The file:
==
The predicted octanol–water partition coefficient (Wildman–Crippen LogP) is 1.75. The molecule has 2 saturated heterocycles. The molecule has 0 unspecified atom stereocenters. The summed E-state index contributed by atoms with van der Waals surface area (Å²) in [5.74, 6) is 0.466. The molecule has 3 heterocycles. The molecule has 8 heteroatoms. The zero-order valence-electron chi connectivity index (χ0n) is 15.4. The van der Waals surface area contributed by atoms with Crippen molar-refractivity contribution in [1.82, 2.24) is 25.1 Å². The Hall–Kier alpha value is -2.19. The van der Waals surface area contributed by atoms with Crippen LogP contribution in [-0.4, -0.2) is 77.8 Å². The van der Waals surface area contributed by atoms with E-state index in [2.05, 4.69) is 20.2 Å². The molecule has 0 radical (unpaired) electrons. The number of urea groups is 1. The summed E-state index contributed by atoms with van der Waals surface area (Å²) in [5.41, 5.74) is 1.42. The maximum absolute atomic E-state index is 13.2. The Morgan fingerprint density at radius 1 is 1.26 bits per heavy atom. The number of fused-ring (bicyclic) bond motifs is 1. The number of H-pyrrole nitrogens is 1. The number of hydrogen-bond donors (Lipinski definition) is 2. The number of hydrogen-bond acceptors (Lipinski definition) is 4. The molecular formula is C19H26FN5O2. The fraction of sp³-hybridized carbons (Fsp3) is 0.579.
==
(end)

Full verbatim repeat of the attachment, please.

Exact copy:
The predicted octanol–water partition coefficient (Wildman–Crippen LogP) is 1.75. The molecule has 2 saturated heterocycles. The molecule has 0 unspecified atom stereocenters. The summed E-state index contributed by atoms with van der Waals surface area (Å²) in [5.74, 6) is 0.466. The molecule has 3 heterocycles. The molecule has 8 heteroatoms. The zero-order valence-electron chi connectivity index (χ0n) is 15.4. The van der Waals surface area contributed by atoms with Crippen molar-refractivity contribution in [1.82, 2.24) is 25.1 Å². The Hall–Kier alpha value is -2.19. The van der Waals surface area contributed by atoms with Crippen LogP contribution in [-0.4, -0.2) is 77.8 Å². The van der Waals surface area contributed by atoms with E-state index in [2.05, 4.69) is 20.2 Å². The molecule has 0 radical (unpaired) electrons. The number of urea groups is 1. The summed E-state index contributed by atoms with van der Waals surface area (Å²) in [5.41, 5.74) is 1.42. The maximum absolute atomic E-state index is 13.2. The Morgan fingerprint density at radius 1 is 1.26 bits per heavy atom. The number of fused-ring (bicyclic) bond motifs is 1. The number of H-pyrrole nitrogens is 1. The number of hydrogen-bond donors (Lipinski definition) is 2. The number of hydrogen-bond acceptors (Lipinski definition) is 4. The molecular formula is C19H26FN5O2. The fraction of sp³-hybridized carbons (Fsp3) is 0.579.